The DPhN, in collaboration with the Department of Reactor Studies of Cadarache (DES) and the Institute of Particle and Nuclear Physics of Charles University in Prague (Czech Republic), studied the properties of gamma rays emitted by uranium isotopes during neutron capture reactions. Gamma-ray spectra measured at CERN's n_TOF facility were used as a test bed for nuclear reaction models and their ingredients, including the photon strength function that characterises the ability of a nucleus to emit or absorb photons. This work has enabled consistent modelling of the photon strength functions of the uranium isotopic chain (234U, 236U, 238U) and confirmed the presence of a particular oscillation mode of the nucleus shape at low excitation energy. This study was carried out as part of the PhD thesis of Javier Moreno-Soto  and the full results are published in Physical Review C .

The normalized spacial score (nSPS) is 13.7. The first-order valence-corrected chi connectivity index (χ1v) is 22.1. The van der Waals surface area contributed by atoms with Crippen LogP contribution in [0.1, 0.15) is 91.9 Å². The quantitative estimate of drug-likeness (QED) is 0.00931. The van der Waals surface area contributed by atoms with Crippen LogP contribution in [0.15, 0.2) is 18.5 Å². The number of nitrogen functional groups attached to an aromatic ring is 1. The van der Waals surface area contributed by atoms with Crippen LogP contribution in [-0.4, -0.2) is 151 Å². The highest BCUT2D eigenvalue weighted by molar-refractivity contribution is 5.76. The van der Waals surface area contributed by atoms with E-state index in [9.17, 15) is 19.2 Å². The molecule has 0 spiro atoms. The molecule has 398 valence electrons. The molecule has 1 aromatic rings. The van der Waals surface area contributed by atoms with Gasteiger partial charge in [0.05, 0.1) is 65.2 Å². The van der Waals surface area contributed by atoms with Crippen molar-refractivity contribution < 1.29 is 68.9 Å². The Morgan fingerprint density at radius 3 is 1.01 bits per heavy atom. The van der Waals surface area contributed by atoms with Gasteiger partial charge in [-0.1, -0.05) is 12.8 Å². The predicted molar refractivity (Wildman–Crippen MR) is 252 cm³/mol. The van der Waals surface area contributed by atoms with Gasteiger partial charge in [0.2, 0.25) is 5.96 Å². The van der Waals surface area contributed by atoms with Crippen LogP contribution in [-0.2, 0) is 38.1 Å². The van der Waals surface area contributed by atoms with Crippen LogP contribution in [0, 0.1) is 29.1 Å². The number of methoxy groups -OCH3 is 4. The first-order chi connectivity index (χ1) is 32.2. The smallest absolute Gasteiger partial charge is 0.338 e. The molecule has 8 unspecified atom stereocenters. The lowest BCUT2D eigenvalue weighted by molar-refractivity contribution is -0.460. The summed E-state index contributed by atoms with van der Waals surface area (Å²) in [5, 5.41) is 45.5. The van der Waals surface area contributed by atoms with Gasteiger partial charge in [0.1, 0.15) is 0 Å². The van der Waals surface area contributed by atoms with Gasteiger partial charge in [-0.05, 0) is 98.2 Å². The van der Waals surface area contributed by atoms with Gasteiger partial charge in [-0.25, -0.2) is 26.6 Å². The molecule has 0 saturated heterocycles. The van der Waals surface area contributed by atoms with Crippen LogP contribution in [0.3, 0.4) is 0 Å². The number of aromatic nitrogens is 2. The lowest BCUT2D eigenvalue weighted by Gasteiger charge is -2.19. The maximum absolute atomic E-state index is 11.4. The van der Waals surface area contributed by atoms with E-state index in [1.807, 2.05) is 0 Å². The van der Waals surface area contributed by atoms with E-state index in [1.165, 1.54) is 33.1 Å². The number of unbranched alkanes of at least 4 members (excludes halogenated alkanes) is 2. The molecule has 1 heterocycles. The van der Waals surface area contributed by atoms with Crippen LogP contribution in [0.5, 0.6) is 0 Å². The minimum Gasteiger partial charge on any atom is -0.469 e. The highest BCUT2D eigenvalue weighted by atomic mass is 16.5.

The LISA (Laser Interferometer Space Antenna) space mission by ESA and NASA, will observe gravitational waves from space. After its launch around 2035, LISA will observe in the low frequency band of the gravitational waves spectra and will capture the signal coming from sources which are not detected yet in the high frequency band of ground-based detectors such like Virgo, LIGO, KAGRA, or GEO600. Among the new sources of gravitational waves, the most represented are the galactic binaries whose number of detections should amount several tens of thousands. The galactic binaries are double systems made of compact stars such like neutron stars or white dwarfs in different combinations. Within the low frequency band, galactic binaries are detected during inspiral, that is to say several thousand years before fusion which is detected by ground-based detectors. Therefore, the signature of effects due to structure or internal dynamics of compact stars on the gravitational waves can potentially be detected over the lifetime of the space mission. LISA will allow to understand the state of matter inside compact objects within binary systems, their deformability, or their magnetic fields through the secular evolution of the orbits. In a recent study published in Physical Review D (DOI: https://doi.org/10.1103/PhysRevD.105.124042), a team from SYRTE in Observatoire de Paris and LDE3 from DAP/IRFU at CEA, demonstrated that the effect of magnetism within galactic binary could be measured by LISA.